There are at least four documented acts of terror in Statesboro between Reconstruction and the turn of the century, not including the infamous lynching case of Paul Reed and Will Cato, in retaliation for the alleged murder of four members of the Hodges family (a white family) in a house fire in 1904. With over 1000 white onlookers (including men, women, and children) Reed and Cato were burned alive without mercy in a forest in Statesboro. After the lynching, four more blacks were murdered in the aftermath. Black citizens were routinely attacked, beaten and whipped. It is reported that many black families left Statesboro soon after for nearby Portal. Many left the state. Not a single person was brought to justice for the lynchings.
It was against this backdrop of racial terror, the sons of my third great-grandparents began to pick up their families and leave town. Perhaps, like blues singer Blind Willie McTell, they got the Statesboro Blues.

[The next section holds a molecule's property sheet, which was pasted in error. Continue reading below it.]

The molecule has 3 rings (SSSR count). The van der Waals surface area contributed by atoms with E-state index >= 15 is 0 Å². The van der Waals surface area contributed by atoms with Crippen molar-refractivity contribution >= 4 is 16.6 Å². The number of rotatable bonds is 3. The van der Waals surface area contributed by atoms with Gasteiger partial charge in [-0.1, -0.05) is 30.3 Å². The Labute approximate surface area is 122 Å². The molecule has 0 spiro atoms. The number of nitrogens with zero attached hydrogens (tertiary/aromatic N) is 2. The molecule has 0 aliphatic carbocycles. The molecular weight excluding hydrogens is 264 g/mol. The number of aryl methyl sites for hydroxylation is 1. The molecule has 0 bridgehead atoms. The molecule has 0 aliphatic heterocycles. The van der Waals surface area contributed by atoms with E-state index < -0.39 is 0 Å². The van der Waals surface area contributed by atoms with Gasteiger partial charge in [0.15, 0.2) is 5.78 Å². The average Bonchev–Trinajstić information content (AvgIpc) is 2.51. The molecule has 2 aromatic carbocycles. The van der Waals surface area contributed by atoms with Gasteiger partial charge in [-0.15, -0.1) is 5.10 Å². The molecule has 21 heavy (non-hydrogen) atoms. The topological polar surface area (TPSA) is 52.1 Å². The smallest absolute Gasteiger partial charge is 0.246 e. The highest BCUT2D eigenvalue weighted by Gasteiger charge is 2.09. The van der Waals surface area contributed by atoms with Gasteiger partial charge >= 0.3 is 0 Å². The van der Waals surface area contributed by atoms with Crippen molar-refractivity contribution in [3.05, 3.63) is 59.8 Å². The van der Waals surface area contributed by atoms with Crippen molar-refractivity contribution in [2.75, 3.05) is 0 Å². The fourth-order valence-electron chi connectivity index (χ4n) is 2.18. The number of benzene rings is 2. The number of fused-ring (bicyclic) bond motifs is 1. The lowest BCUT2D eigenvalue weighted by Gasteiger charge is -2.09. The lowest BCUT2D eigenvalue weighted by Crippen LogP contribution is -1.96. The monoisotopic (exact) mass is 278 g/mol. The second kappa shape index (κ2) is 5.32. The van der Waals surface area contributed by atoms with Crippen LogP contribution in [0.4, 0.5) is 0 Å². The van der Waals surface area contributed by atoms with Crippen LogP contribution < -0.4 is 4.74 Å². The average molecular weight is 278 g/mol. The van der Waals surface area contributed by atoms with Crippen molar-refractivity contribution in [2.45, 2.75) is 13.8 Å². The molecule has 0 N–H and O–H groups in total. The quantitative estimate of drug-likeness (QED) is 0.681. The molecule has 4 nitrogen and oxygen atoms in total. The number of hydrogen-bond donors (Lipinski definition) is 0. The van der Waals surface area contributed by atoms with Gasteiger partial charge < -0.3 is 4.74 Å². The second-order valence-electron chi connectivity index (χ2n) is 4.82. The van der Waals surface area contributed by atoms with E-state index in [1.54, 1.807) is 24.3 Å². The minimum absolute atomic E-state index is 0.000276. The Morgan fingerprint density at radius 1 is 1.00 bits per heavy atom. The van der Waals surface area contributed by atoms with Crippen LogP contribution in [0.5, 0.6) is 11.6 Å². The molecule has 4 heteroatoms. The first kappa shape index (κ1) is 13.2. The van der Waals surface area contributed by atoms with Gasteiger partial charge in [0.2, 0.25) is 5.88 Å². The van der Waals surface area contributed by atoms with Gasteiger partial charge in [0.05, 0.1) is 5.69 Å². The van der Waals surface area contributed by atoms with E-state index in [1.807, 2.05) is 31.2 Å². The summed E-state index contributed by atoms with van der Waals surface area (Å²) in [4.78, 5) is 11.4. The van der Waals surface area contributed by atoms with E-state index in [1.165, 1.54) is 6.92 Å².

Delia on the Parrish Plantation
Audelia “Delia” Parrish whose family is well established in Statesboro, was born in 1858. She married Daniel Samuel Riggs, Harriet’s son. My third great-grandmother Audelia was formerly enslaved by Ansel Parrish a prominent slave owner in Bulloch Co, the son of Henry Parrish and Nancy Williams. Records indicate Delia Parrish was born to Cain Parrish b. 1810 and Isabella b. 1822, all in Bulloch County. On Ancestry, I have a few 6th – 7th cousin DNA matches who have in their trees the white Parrish family. This means we share an ancestor, and very likely Cain Parrish was the mulatto son of Henry Parrish.
Cain Parrish m. Isabella children:
Lucinda b. 1834
Hannah b. 1840
Moses P. b. 1842
Samuel b. 1844
Andrew b. 1850
Agnes b. 1856
Audelia b. 1858
Cain Jr. b. 1864